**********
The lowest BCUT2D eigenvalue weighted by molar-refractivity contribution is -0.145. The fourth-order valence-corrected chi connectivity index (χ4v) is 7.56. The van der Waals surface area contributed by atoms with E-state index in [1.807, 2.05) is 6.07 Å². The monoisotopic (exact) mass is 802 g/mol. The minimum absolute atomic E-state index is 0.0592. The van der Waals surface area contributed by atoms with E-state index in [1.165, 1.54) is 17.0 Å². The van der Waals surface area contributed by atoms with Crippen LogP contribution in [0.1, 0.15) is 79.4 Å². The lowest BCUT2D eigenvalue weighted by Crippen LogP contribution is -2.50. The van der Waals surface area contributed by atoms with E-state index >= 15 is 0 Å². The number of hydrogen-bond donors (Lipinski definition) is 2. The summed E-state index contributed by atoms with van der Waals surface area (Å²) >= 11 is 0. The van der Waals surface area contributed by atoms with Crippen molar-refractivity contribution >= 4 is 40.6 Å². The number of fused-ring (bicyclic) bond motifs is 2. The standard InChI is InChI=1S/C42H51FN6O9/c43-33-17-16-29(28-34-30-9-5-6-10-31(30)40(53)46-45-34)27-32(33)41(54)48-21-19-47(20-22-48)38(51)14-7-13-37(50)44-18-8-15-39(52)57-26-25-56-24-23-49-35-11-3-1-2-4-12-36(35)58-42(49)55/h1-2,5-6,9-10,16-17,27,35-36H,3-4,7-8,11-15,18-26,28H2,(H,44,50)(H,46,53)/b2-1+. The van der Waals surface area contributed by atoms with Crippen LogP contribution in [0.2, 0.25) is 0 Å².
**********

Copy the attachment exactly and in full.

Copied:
The lowest BCUT2D eigenvalue weighted by molar-refractivity contribution is -0.145. The fourth-order valence-corrected chi connectivity index (χ4v) is 7.56. The van der Waals surface area contributed by atoms with E-state index in [1.807, 2.05) is 6.07 Å². The monoisotopic (exact) mass is 802 g/mol. The minimum absolute atomic E-state index is 0.0592. The van der Waals surface area contributed by atoms with E-state index in [1.165, 1.54) is 17.0 Å². The van der Waals surface area contributed by atoms with Crippen LogP contribution in [0.1, 0.15) is 79.4 Å². The lowest BCUT2D eigenvalue weighted by Crippen LogP contribution is -2.50. The van der Waals surface area contributed by atoms with E-state index >= 15 is 0 Å². The number of hydrogen-bond donors (Lipinski definition) is 2. The summed E-state index contributed by atoms with van der Waals surface area (Å²) >= 11 is 0. The van der Waals surface area contributed by atoms with Crippen molar-refractivity contribution >= 4 is 40.6 Å². The number of fused-ring (bicyclic) bond motifs is 2. The standard InChI is InChI=1S/C42H51FN6O9/c43-33-17-16-29(28-34-30-9-5-6-10-31(30)40(53)46-45-34)27-32(33)41(54)48-21-19-47(20-22-48)38(51)14-7-13-37(50)44-18-8-15-39(52)57-26-25-56-24-23-49-35-11-3-1-2-4-12-36(35)58-42(49)55/h1-2,5-6,9-10,16-17,27,35-36H,3-4,7-8,11-15,18-26,28H2,(H,44,50)(H,46,53)/b2-1+. The van der Waals surface area contributed by atoms with Crippen LogP contribution in [0.2, 0.25) is 0 Å².